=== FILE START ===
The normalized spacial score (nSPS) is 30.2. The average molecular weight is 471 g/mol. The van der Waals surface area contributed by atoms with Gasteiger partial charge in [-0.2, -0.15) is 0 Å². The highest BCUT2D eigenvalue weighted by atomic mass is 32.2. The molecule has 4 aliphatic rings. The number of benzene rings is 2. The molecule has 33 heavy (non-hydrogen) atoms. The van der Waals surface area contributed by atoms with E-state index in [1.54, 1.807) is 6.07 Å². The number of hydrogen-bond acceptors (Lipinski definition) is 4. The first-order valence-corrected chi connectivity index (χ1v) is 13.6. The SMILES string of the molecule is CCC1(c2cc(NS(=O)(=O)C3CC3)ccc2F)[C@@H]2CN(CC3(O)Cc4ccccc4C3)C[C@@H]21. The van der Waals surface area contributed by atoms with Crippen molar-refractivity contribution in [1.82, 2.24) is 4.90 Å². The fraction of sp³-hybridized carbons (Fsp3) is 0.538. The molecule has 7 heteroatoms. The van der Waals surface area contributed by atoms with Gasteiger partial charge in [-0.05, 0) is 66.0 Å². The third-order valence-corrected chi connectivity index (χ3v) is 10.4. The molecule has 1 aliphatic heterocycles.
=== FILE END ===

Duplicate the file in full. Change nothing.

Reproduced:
The normalized spacial score (nSPS) is 30.2. The average molecular weight is 471 g/mol. The van der Waals surface area contributed by atoms with Gasteiger partial charge in [-0.2, -0.15) is 0 Å². The highest BCUT2D eigenvalue weighted by atomic mass is 32.2. The molecule has 4 aliphatic rings. The number of benzene rings is 2. The molecule has 33 heavy (non-hydrogen) atoms. The van der Waals surface area contributed by atoms with E-state index in [1.54, 1.807) is 6.07 Å². The number of hydrogen-bond acceptors (Lipinski definition) is 4. The first-order valence-corrected chi connectivity index (χ1v) is 13.6. The SMILES string of the molecule is CCC1(c2cc(NS(=O)(=O)C3CC3)ccc2F)[C@@H]2CN(CC3(O)Cc4ccccc4C3)C[C@@H]21. The van der Waals surface area contributed by atoms with Crippen molar-refractivity contribution in [1.82, 2.24) is 4.90 Å². The fraction of sp³-hybridized carbons (Fsp3) is 0.538. The molecule has 7 heteroatoms. The van der Waals surface area contributed by atoms with Gasteiger partial charge in [-0.05, 0) is 66.0 Å². The third-order valence-corrected chi connectivity index (χ3v) is 10.4. The molecule has 1 aliphatic heterocycles.